The U.K.-based group Christian Solidarity Worldwide has called on the government of Turkey to investigate a claim that the country’s security officials offered to pay an ultranationalist “whatever he wanted” in return for assassinating church leaders.
Last month, an ultranationalist man, identified only as Tolgahan A., confessed to Vedat Serin, a leader of the Salvation Church in the eastern city of Malatya, that members of Turkey’s Gendarmerie Intelligence and Anti-Terror Unit offered him “whatever he wanted” if he killed Serin and two other Christian leaders — former pastor Tim Stone and Pastor Ihsan Özbek, the chair of Kurtuluş Churches Association, CSW said in a statement.
The man, allegedly connected to the Nationalist Movement Party, was given the addresses and photos of Serin and the others, Ahval News reported, adding that he was also given a gun and sent to the church with a friend. But when they saw a little boy playing with a computer inside, they left.
A separate murder attempt was called off following the murder of Russian Ambassador Andrey Karlov in the capital, Ankara, in December 2016.
In April 2007, two Turkish converts from Islam and a German citizen from Serin’s church were attacked, tortured, and murdered in a publishing house by five ultranationalists assailants. Tolgahan A. had reportedly praised the murder on social media at the time.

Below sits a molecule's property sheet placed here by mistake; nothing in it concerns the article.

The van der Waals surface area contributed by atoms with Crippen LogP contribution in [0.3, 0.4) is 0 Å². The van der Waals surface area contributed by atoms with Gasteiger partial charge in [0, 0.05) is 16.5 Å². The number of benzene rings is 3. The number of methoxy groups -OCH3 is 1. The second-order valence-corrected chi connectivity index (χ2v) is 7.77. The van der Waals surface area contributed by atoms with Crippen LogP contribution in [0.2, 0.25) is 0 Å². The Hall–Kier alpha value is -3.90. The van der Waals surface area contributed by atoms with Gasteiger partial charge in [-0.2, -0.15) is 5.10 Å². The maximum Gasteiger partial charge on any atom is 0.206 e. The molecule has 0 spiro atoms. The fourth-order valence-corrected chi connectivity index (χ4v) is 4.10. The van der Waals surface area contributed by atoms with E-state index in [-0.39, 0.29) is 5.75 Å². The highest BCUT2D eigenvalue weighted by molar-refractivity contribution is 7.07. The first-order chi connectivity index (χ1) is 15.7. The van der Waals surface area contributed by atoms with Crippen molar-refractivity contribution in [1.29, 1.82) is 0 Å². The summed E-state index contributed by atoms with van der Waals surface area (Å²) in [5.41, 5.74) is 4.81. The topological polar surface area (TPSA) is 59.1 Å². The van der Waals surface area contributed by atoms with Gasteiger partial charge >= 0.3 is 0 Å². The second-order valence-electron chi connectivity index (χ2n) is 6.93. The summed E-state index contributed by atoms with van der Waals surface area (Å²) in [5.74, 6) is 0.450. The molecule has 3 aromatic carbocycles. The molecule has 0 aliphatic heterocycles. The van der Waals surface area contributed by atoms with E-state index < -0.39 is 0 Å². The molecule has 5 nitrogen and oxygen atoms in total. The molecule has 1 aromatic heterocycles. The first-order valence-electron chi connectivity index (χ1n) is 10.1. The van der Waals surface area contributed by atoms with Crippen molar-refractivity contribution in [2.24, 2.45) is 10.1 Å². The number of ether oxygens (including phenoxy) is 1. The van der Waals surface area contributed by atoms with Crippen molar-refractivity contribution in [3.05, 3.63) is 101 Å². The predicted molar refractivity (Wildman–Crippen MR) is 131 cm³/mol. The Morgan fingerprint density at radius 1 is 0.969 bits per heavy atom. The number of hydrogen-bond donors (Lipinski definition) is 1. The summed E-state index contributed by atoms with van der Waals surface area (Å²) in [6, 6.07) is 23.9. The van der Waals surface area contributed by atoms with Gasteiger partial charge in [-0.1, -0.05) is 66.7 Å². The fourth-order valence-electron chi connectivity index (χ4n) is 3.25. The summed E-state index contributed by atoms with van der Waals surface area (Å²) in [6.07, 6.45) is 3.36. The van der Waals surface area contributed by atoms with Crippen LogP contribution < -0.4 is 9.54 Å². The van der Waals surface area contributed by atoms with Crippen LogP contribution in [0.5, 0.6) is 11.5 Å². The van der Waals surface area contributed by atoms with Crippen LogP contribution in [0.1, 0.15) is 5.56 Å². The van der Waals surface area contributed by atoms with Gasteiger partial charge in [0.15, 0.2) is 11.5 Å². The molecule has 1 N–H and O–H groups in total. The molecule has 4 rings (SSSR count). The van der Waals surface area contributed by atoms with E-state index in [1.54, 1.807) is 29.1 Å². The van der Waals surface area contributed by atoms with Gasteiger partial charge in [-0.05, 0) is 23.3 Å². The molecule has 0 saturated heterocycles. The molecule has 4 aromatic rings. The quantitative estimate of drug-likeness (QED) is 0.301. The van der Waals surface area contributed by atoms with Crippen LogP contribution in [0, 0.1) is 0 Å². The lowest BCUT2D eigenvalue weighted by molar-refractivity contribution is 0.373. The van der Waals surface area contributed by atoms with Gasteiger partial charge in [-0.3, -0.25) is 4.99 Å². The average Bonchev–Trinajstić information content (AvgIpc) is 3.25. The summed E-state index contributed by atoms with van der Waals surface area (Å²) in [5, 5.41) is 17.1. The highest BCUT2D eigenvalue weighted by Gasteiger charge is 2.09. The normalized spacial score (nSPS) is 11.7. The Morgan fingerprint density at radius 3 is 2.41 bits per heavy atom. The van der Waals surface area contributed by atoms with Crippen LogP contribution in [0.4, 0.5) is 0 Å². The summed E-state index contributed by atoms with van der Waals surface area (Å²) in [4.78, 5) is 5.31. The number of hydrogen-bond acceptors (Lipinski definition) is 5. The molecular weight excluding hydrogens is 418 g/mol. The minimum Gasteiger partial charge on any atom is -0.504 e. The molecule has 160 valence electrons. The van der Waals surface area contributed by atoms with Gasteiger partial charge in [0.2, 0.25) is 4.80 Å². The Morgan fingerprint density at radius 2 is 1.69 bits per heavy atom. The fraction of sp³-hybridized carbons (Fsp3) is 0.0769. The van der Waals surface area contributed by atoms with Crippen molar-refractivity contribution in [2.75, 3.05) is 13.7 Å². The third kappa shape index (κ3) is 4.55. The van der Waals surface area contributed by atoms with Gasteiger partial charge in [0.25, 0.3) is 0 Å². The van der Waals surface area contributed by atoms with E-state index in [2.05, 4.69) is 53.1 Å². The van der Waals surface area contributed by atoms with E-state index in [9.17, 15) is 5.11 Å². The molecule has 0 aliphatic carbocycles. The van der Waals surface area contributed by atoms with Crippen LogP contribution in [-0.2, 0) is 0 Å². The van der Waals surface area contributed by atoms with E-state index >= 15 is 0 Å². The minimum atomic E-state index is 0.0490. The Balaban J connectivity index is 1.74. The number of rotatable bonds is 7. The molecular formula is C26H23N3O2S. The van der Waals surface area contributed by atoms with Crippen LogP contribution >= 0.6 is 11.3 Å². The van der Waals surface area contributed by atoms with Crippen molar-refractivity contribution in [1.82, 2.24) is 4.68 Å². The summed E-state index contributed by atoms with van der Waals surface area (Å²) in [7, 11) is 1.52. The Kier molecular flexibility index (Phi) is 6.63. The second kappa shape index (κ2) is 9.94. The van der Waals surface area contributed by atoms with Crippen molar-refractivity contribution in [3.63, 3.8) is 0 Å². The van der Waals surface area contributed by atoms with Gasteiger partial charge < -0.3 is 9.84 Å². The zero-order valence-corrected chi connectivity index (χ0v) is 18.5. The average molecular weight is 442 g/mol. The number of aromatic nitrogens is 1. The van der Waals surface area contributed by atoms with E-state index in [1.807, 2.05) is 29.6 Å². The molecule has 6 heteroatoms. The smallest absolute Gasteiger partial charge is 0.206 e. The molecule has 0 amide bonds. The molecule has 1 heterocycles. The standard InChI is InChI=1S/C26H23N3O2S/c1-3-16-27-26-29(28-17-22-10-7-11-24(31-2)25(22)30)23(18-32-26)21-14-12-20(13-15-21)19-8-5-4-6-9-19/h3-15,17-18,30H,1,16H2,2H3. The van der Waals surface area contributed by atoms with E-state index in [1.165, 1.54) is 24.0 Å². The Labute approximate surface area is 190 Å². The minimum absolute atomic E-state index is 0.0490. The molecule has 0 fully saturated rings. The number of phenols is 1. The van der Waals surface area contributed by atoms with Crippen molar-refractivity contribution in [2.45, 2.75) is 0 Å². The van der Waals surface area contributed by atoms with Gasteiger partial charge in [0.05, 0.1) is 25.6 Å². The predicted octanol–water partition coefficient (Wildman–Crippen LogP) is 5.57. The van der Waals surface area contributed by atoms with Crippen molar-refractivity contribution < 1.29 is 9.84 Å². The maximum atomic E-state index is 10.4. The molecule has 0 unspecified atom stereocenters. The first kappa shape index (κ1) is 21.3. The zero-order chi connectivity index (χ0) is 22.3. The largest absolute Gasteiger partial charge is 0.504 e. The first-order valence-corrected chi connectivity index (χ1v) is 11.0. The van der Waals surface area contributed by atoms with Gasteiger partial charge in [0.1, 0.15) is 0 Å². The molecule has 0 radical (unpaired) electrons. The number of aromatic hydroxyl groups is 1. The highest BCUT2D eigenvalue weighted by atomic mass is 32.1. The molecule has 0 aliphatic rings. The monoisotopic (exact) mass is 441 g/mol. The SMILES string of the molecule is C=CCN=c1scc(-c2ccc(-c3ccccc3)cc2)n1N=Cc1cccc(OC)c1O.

Although the would-be assassin had been ordered to assassinate the Christian leaders around 2015-’16, only recently was a complaint filed at the Malatya Chief Public Prosecutor’s Office after Tolgahan A. confessed to the alleged plot.
“While we are relieved that plans to assassinate these church leaders ultimately failed, the allegation that elements within Turkey’s security apparatus orchestrated them is deeply concerning,” CSW’s CEO Scot Bower said.
“Even though several years have passed since these assassination attempts, it is essential that the Turkish government acts on the disturbing information which has come to light and conducts a full and swift investigation into these claims, with particular attention paid to identifying and holding to account any members of JITEM who are identified as having been involved,” Bower added.
Turkey has a long history of Christian persecution, and its government still refuses to admit that the Ottoman Turks committed genocide against Christian Armenians in 1915.
Turkey is 99% Muslim, according to its statistics. Although its constitution provides freedom of religion, the government uses regulations that demand the registration of religious groups to make it more challenging to practice non-Islamic faiths. Hatred toward Christians and Jews in the country often leads to discrimination, stigmatization, and attacks.
In July 2020, Turkish President Recep Tayyip Erdogan turned the Hagia Sophia, an ancient Christian cathedral, from a museum into a mosque, undoing its transformation in 1934 from a mosque to a cathedral.